AB: Yeah, but what’s interesting what I think about Kickstarter and crowdfunding is that it’s not about the money. When you break it down, it’s terrible business. I needed US$20,000: to get that money, which in the end wasn’t even enough to make the remastering, me and my producer were campaigning and writing emails full time for three months. So in the end, when you break it down, you’re not even making minimum wage.

Maybe Spike Lee or Zach Braff can get it to work, but for most people it’s less about the money than the communication. I didn’t know how many people out there who would care. I knew Howard was important and Burroughs was important, but part of doing the crowdfunding was seeing if there was an audience for this film: if there was or there wasn’t, we might approach it differently.

And what was interesting was how wide an audience there was. We had people writing about us from Brazil, Japan, all over Europe. And it started to make it bigger, and also a lot of people came together who knew Howard. So this whole project from Burroughs’ work to Uncle Howard—it really had so many elements to it. Uncle Howard was really only possible with a lot of people working together and the support of a really worldwide community for Howard and this story.

Howard Brookner in Uncle Howard

NYS: The ‘80s are such a strange period, though. The ‘60s have been memorialized as a fantastic period of peace and love, but the ‘80s is remembered more as the age of big hair. And yet all the figures from that time: David Bowie, Robin Williams, Madonna… they’re still so iconic.

AB: You have in a way a really amazing moment in time there where you have the first generation of really open homosexuality, you had the second wave of feminism, you had two generations of artists: the beat generation and the new generation of artists… Whether it was Patti Smith, Basquiat, they were all living in the same area basically, with the same low rents so they all had plenty of time to make their work. They could share lots of drugs, they could share lots of sex, they could share lots of ideas. So there was this amazing crossover: lots of different forms.

And of course, where we are now: we took a slide backwards because of the AIDS epidemic and the right-wing counter against this sexual artistic utopia.

I think now, whether it’s style or music or art even film, lots of these things are still borrowing from that time period in a major, major way. And I think I found in a way, I don’t want to romanticize that area, because I wasn’t living then, and I’m sure I would have a  diff experience when I was 30 years old in the ‘80s.

But there is something that feels simple about an pre-internet world, a world where we’re not connected by screens, where your group of people consists of people across the block, sharing ideas about film: it’s all very physical, and there’s something a bit romantic about that. It’s very human.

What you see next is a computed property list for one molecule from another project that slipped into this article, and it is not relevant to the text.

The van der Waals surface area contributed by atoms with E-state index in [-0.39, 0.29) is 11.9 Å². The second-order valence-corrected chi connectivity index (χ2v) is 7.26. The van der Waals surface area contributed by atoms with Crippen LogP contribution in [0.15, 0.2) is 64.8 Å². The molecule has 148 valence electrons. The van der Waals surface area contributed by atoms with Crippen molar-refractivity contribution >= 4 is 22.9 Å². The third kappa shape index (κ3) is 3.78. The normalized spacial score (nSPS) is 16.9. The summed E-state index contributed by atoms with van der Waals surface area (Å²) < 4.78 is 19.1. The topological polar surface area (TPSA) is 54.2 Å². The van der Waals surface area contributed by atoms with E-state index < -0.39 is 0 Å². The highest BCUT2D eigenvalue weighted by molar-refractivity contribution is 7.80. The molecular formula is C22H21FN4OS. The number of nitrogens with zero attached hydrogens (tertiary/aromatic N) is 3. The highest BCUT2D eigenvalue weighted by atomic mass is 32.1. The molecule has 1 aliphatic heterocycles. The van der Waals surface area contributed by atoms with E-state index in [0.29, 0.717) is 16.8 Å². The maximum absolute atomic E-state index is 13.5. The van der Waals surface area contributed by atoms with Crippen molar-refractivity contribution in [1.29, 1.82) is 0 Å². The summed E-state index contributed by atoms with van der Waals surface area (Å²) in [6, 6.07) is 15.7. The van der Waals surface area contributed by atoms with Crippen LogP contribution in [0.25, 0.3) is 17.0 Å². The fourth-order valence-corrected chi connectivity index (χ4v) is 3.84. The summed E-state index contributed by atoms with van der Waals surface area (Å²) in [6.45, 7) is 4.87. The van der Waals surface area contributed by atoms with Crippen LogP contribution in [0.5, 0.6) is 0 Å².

NYS: Yeah, but I value the technology of the 21st century too. I’ve collaborated with artists intercontinentally over Skype!

AB: You’re in Singapore and I’m in London and this is possible. This is also amazing.


NYS: Could you tell us about your new projects?

AB: I’m putting together a new film, a fiction film called Black Deutschland, and it’s based on a novel written by Darryl Pinckney, who’s a beautiful brilliant writer whom I know quite well. I’m adapting it to direct it. It’s a story about an African American gay drug addict from Chicago who goes to live in West Berlin in the 1980s. And it’s a story really about the pressure of artistic achievement, especially in the African American community, and the kind of black expat story. So it’s about this main character, Jed, and his cousin Cello, and she’s s a classical pianist. So that’s the next film I’m putting together.

Yeah, there’s a couple other things involved with Howard’s stuff. His second film, which was a feature documentary about Robert Wilson, I’m with partners trying to remaster that and make that available in the same way we did with the Burroughs film.

I’m also creating art projects from the archive. You see mostly from the bunker Howard’s time in New York: it’s so massive and such a window into the world, and I want this to be relevant. And think archives are most relevant when they’re used for things.

 And I’m trying to create these lenticular images of them. And you can create a show around these objects along with an installation that I’m talking to Thurston Moore about, talking about the Nova Convention, because Howard was the only one who filmed the Nova Convention: a weekend long event devoted tot the work of William Burroughs which had performances by Philip Glass sand Patti Smith and Lori Anderson… So we’re creating an immersive experience where you can step into the Nova Convention of 1978.


NYS: One last question: do you have anything else you’d like to say to Singaporean audiences?

AB: I hope they enjoy the film and hope they connect with it in the way Howard seems to be inspiring so many people from all over the world. You tell me in Singapore there’s restrictions against the LGBT community. So I hope Howard can inspire people so that you really can create an influence.

What really stuck with me is a letter Howard left to his parents: “If I live on, it’s through your love and the films I made.” If it wasn’t for Howard and the way he touched me as a child, then I don’t know if I would’ve been a filmmaker. But because he lived a certain way, he really influenced me and a lot of people, so I hope this moment can be passed on and shared with the audience.

  • 2016